My Tribute To A Great Investor
3 min read

My Tribute To A Great Investor

My Tribute To A Great Investor

Unless you’ve been living under a rock for the past few weeks, I’m sure you’ve heard of the recent passing of legendary basketball player Kobe Bryant.

It goes without saying that Bryant was an outstanding basketball player who had an incredibly successful career.

But aside from being unique in the basketball world, he was also an exception in that he was one of the few athletes who successfully grew his wealth by going into business and investing.

It’s no secret that many high-earning athletes make a lot of money over a short amount of time but end up broke at the end of their careers.

The statistics vary. Some say that 60% of all NBA players go bankrupt within five years of their careers ending. Others put it at a much smaller 15%.

No matter which number it is – the percentage is staggeringly high and relatively similar across sports.

Take Kenny Anderson, an American basketball player who earned $63 million during his short career but went bankrupt and is now a schoolteacher.

Or Vin Baker, a former NBA player who lost over $100 million and now works at Starbucks.

Even Mike Tyson, who earned $400 million throughout his career, had to declare bankruptcy in 2003.

The examples are countless.

And there are generally a few different reasons why this happens.

There’s the fact that players encourage each other to spend a lot of money – a pressure felt especially by the younger ones, who need to first ‘prove’ they have what it takes to be around the high-earners further in their career.

Another reason is that the career of a pro athlete is, on average, less than 5 years.

Players, however, often think the money tap will stay open for a lot longer than it actually does… and so they fail to plan for the day it’s not there anymore.

But by far the most important factor that contributes to the players’ demise is their lack of financial education. They just don’t know what to do with their money.  

The moment they meet with a financial advisor and it sounds like Chinese to them… they tap out. They never go back.

So they keep surrounding themselves with other players who don’t know what to do with their money – and they throw it all away with outrageous expenses and terrible investments.

A handful of professional athletes, however, have managed to not only keep their money – but to grow it... a lot.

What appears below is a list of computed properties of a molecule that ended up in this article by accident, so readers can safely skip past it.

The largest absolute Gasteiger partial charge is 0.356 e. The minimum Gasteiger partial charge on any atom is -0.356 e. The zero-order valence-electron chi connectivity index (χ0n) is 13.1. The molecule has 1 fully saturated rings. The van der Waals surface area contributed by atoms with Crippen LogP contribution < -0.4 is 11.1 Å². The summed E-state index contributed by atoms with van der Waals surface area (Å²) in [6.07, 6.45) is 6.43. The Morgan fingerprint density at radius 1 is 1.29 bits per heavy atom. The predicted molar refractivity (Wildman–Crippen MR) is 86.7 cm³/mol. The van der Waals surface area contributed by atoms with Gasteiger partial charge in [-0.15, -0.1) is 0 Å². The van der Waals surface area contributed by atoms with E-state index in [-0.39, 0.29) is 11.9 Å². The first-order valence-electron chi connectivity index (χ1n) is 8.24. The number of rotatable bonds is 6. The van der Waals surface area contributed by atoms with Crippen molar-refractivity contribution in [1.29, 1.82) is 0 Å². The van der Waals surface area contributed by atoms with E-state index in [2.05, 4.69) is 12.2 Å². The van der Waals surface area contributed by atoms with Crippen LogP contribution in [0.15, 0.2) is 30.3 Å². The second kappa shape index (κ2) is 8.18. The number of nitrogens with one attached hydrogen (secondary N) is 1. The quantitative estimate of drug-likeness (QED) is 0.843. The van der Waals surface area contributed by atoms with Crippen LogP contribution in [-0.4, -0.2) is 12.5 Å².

Magic Johnson is one of them. His business conglomerate, Magic Johnson Enterprises, is valued at over $700 million. He’s been a part-owner of both the Los Angeles Lakers, the Sparks, and the Dodgers, leveraging his knowledge of sports to create value and build his wealth.

Michael Jordan is another example – probably the most famous of all. Although he earned ‘just’ $100 million during his career as a basketball player, his net worth is estimated to be around $2 billion today, thanks to his savvy business ventures and investments.

But Kobe Bryant was in that league too. Unlike other athletes, he pushed his brand into China and became one of the most famous players in the country.

He was the global ambassador for the NBA in China, and partnered with Alibaba, a Chinese internet giant, to release a documentary about his life.

He also co-founded a $100-million venture fund to invest in promising tech, media, and data companies, and founded Kobe Inc. to own and grow brands in the sports industry.

The company made the news when a $6 million investment from Kobe into a sports drink company became worth $200 million in just 4 years.

Kobe Bryant, Michael Jordan, and Magic Johnson built successful ventures outside of their sport, by taking part of what they earned and investing it.

They educated themselves, leveraged what they knew and implemented a timeless system to take their financial success to the next level.

That system is exactly what we teach at Beyond Entrepreneurs. We help entrepreneurs create long-term wealth outside of their business so that they can thrive in the long-term, no matter what happens to their business.

Now, we didn’t invent this system. Just like others, we studied under some of the most successful people we’ve had the chance to learn from.

But whether you are an entrepreneur or an athlete, the recipe for long-term wealth remains the same: take part of what you earn and invest it wisely.

Structuring your business ventures and investments properly takes just a bit of education and a willingness to look at things differently.

Learning how to do this - and acting on it - is what Beyond Entrepreneurs is all about.

To freedom,

Alex.

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